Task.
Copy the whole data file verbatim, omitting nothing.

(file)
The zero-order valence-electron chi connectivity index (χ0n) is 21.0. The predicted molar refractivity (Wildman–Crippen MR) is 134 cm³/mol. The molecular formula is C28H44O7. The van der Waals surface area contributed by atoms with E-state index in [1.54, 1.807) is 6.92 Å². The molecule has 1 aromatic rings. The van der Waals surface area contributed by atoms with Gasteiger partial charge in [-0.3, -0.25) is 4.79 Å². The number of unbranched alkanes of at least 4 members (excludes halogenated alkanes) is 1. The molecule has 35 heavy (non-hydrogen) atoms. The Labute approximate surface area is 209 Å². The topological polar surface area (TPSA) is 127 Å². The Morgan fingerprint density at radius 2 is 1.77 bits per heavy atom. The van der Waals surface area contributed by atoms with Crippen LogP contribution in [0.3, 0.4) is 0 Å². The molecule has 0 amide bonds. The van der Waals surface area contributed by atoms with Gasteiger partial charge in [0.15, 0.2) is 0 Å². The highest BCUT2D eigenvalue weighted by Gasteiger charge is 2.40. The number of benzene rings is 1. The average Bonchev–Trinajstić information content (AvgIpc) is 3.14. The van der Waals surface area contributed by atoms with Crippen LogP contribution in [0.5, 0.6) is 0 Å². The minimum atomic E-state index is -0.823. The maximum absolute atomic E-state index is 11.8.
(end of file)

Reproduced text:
The zero-order valence-electron chi connectivity index (χ0n) is 21.0. The predicted molar refractivity (Wildman–Crippen MR) is 134 cm³/mol. The molecular formula is C28H44O7. The van der Waals surface area contributed by atoms with E-state index in [1.54, 1.807) is 6.92 Å². The molecule has 1 aromatic rings. The van der Waals surface area contributed by atoms with Gasteiger partial charge in [-0.3, -0.25) is 4.79 Å². The number of unbranched alkanes of at least 4 members (excludes halogenated alkanes) is 1. The molecule has 35 heavy (non-hydrogen) atoms. The Labute approximate surface area is 209 Å². The topological polar surface area (TPSA) is 127 Å². The Morgan fingerprint density at radius 2 is 1.77 bits per heavy atom. The van der Waals surface area contributed by atoms with Crippen LogP contribution in [0.3, 0.4) is 0 Å². The molecule has 0 amide bonds. The van der Waals surface area contributed by atoms with Gasteiger partial charge in [0.15, 0.2) is 0 Å². The highest BCUT2D eigenvalue weighted by Gasteiger charge is 2.40. The number of benzene rings is 1. The average Bonchev–Trinajstić information content (AvgIpc) is 3.14. The van der Waals surface area contributed by atoms with Crippen LogP contribution in [0.5, 0.6) is 0 Å². The minimum atomic E-state index is -0.823. The maximum absolute atomic E-state index is 11.8.